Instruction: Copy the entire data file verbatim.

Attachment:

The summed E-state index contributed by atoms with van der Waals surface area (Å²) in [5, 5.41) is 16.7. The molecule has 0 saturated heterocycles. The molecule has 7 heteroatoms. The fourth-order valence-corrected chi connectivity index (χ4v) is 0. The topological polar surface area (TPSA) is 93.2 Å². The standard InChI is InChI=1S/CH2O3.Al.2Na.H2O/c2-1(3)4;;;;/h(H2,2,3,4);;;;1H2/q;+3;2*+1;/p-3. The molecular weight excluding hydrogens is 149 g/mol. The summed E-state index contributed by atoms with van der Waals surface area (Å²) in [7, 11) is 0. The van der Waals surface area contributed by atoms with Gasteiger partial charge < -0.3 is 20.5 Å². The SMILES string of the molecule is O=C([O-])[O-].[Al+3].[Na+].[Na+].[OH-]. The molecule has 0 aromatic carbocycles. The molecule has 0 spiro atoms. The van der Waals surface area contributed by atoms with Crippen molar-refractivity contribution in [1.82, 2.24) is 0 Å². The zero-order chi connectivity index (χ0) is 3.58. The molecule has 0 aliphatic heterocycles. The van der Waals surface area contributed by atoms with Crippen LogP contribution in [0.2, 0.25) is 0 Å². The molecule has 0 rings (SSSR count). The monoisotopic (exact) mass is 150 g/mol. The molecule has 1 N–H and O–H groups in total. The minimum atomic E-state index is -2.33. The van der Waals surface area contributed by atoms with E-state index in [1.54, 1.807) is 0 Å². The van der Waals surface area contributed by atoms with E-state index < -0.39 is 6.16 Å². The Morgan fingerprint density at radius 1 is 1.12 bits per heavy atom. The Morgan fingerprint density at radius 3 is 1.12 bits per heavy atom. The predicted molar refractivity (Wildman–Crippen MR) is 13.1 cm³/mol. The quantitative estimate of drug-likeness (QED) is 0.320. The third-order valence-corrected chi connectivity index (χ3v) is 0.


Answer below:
The summed E-state index contributed by atoms with van der Waals surface area (Å²) in [5, 5.41) is 16.7. The molecule has 0 saturated heterocycles. The molecule has 7 heteroatoms. The fourth-order valence-corrected chi connectivity index (χ4v) is 0. The topological polar surface area (TPSA) is 93.2 Å². The standard InChI is InChI=1S/CH2O3.Al.2Na.H2O/c2-1(3)4;;;;/h(H2,2,3,4);;;;1H2/q;+3;2*+1;/p-3. The molecular weight excluding hydrogens is 149 g/mol. The summed E-state index contributed by atoms with van der Waals surface area (Å²) in [7, 11) is 0. The van der Waals surface area contributed by atoms with Gasteiger partial charge < -0.3 is 20.5 Å². The SMILES string of the molecule is O=C([O-])[O-].[Al+3].[Na+].[Na+].[OH-]. The molecule has 0 aromatic carbocycles. The molecule has 0 spiro atoms. The van der Waals surface area contributed by atoms with Crippen molar-refractivity contribution in [1.82, 2.24) is 0 Å². The zero-order chi connectivity index (χ0) is 3.58. The molecule has 0 aliphatic heterocycles. The van der Waals surface area contributed by atoms with Crippen LogP contribution in [0.2, 0.25) is 0 Å². The molecule has 0 rings (SSSR count). The monoisotopic (exact) mass is 150 g/mol. The molecule has 1 N–H and O–H groups in total. The minimum atomic E-state index is -2.33. The van der Waals surface area contributed by atoms with E-state index in [1.54, 1.807) is 0 Å². The van der Waals surface area contributed by atoms with E-state index < -0.39 is 6.16 Å². The Morgan fingerprint density at radius 1 is 1.12 bits per heavy atom. The Morgan fingerprint density at radius 3 is 1.12 bits per heavy atom. The predicted molar refractivity (Wildman–Crippen MR) is 13.1 cm³/mol. The quantitative estimate of drug-likeness (QED) is 0.320. The third-order valence-corrected chi connectivity index (χ3v) is 0.